Top Seattle prospect Jarred Kelenic and his agent believe the 21-year-old outfielder has been kept off the Mariners’ major league roster because of his refusal to accept a long-term contract offer from the franchise.
Kelenic and agent Brody Scoffield told USA Today they believe Kelenic is being punished. Scoffield said it was made clear Kelenic would have made his debut during the shortened 2020 season had he signed the deal.
“It was made crystal clear to Jarred — then and now — that his decision not to call him up is based on service time. There’s no question that if he signed that contract, he would have been in the big leagues,” Scoffield told USA Today.
Kelenic’s status was at the centre of comments made by former team president and CEO Kevin Mather, who resigned this week after online video surfaced of him insinuating the club was delaying the arrival in Seattle of Kelenic and pitcher Logan Gilbert as a way to increase the club’s long-term control over the two prospects. Mather also took shots in the same video at a former All-Star from Japan and a top prospect from the Dominican Republic for their English skills.
The expectation has been that Kelenic and Gilbert would make their debuts in Seattle during the 2021 season.
Seattle general manager Jerry Dipoto insisted Tuesday that Kelenic’s service time is not being manipulated, noting that while he’s among the top prospects in baseball, Kelenic has played just 21 games above Single-A ball after the 2020 minor league season was wiped out.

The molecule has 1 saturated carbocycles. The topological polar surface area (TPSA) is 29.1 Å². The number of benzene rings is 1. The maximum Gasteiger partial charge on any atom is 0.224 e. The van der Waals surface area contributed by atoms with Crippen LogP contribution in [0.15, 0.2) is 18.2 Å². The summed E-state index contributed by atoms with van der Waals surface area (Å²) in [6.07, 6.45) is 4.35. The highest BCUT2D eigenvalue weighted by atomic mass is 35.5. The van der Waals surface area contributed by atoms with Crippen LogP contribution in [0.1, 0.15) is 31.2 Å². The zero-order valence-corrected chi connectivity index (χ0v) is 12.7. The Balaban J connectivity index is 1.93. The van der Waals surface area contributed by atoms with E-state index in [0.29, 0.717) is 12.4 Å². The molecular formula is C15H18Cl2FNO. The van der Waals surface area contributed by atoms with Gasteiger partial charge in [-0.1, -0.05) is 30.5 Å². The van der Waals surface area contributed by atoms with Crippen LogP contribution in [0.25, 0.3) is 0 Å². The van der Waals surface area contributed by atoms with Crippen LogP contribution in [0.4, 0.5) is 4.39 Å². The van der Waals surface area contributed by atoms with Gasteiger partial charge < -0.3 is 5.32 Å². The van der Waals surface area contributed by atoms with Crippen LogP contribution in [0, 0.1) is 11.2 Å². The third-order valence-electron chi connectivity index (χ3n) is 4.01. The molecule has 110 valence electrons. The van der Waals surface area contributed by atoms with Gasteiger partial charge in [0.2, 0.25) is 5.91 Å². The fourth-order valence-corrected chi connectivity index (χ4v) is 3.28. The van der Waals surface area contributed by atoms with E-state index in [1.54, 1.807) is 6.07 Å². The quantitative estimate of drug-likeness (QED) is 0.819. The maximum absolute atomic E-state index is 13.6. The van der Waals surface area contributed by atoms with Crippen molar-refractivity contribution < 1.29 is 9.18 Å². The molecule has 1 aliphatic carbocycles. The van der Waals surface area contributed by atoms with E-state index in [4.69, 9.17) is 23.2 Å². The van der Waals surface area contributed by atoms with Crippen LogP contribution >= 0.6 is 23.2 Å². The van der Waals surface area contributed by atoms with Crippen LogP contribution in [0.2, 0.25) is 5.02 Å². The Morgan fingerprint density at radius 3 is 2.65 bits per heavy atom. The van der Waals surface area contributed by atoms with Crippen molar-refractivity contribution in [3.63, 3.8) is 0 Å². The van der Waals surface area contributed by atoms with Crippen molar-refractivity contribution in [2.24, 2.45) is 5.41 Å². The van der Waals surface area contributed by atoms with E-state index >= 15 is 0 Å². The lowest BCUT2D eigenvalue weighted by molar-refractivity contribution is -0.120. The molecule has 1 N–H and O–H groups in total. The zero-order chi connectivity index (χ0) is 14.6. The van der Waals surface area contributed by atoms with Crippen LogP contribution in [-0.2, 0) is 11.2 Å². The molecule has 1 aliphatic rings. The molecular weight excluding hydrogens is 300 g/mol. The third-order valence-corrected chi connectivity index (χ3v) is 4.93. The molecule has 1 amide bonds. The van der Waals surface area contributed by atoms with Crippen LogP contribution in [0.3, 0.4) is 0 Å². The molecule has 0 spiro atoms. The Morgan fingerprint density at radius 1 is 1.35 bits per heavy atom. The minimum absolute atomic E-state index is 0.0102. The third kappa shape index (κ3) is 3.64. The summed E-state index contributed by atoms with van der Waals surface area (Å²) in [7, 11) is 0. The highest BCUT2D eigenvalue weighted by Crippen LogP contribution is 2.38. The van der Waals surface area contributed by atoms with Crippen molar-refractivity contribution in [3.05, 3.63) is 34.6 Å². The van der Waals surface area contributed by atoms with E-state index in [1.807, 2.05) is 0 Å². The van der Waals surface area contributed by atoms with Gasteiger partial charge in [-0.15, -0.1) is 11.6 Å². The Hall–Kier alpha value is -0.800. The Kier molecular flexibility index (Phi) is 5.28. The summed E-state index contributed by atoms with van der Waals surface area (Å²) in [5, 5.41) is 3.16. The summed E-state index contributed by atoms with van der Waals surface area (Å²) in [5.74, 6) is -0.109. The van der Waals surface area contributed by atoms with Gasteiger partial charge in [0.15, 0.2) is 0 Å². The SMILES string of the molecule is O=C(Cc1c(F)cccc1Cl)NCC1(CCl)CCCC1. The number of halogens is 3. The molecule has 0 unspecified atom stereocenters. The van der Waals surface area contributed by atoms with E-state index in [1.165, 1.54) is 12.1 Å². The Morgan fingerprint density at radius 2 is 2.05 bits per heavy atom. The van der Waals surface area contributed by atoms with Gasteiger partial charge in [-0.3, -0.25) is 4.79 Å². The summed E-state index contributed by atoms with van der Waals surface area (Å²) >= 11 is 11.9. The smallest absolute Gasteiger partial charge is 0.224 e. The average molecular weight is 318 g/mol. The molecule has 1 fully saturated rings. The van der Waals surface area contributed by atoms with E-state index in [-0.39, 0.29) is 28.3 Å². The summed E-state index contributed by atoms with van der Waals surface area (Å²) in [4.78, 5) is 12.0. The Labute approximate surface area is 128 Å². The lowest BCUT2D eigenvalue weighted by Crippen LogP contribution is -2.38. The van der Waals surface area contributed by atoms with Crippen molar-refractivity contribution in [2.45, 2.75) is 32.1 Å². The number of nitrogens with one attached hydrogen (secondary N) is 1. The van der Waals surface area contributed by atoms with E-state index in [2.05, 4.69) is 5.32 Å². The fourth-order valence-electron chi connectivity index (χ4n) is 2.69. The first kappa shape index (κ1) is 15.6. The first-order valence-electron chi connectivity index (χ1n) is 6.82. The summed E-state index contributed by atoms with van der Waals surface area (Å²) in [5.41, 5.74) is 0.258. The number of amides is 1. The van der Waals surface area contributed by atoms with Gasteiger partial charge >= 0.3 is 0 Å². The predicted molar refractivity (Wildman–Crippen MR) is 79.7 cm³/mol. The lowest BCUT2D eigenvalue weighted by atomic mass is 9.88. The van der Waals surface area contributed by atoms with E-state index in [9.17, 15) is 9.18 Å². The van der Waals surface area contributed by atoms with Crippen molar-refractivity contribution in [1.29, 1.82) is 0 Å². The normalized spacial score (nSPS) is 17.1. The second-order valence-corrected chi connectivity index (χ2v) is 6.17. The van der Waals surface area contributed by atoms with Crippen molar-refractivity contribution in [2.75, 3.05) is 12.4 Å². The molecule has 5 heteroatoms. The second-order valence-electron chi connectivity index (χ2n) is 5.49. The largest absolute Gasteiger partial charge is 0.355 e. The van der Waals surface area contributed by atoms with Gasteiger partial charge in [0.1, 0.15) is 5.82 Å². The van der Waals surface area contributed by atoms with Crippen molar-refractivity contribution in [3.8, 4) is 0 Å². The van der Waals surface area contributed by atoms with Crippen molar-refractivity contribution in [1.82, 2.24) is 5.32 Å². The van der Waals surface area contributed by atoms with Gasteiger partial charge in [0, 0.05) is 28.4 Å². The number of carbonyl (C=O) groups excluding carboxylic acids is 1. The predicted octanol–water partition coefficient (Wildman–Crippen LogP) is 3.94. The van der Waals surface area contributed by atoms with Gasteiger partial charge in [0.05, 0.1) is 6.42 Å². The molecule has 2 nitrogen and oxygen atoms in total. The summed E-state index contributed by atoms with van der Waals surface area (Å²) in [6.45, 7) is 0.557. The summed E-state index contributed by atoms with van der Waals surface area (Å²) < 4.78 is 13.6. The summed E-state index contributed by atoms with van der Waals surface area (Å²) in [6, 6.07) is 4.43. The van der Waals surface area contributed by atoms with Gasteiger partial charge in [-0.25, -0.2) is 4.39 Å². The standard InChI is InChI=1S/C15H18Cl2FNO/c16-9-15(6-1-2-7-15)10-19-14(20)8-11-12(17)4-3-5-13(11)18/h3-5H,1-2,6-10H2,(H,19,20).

‘We feel that that is the furthest thing from the truth’
Speaking directly to Kelenic’s comments in USA Today, Dipoto told Seattle radio station KJR-AM on Wednesday that the club has been truthful with Kelenic about its plans.
“I’m sorry, Jarred feels that way,” Dipoto said. “We feel that that is the furthest thing from the truth. Our primary concern with all of our players is developing to the best of our ability. We’ve laid out a plan for Jarred, we’ve been very transparent in sharing that with him along the way.”
In his comments to USA Today, Kelenic insisted he believed he could have helped the Mariners contend for a playoff berth a year ago. Seattle has the longest playoff drought in baseball and missed making the expanded 2020 playoffs by two games.
“I know for a fact I could have helped that team out,” Kelenic said. “Not just me, but there are other guys who could have helped that team out.”
Seattle isn’t the first team to be in the situation of deciding when it’s best to start the service-time clock of some top minor leaguers.
Teams have maintained they have a right to determine when players deserve promotion to the majors, The MLB players’ association filed a grievance claiming the Chicago Cubs improperly delayed the callup of third baseman Kris Bryant in 2015 and delayed his free agency by a year until after the 2021 season.
Arbitrator Mark Irvings concluded last year there was no proof of “a nefarious motive” but did not “reach the broader issue of whether a club can base a roster decision solely on the desire to delay free agency.”
Seattle manager Scott Servais said Wednesday during his daily media availability that one of the challenges for Kelenic will be remaining focused on his development and improvement with everything swirling around him.
“We often talk about players being physically ready to go to the big leagues, emotionally ready to go to the big leagues,” Servais said. “Those are all things that as a young player, and certainly a very talented one, he’s got something to work on every day when he comes here.”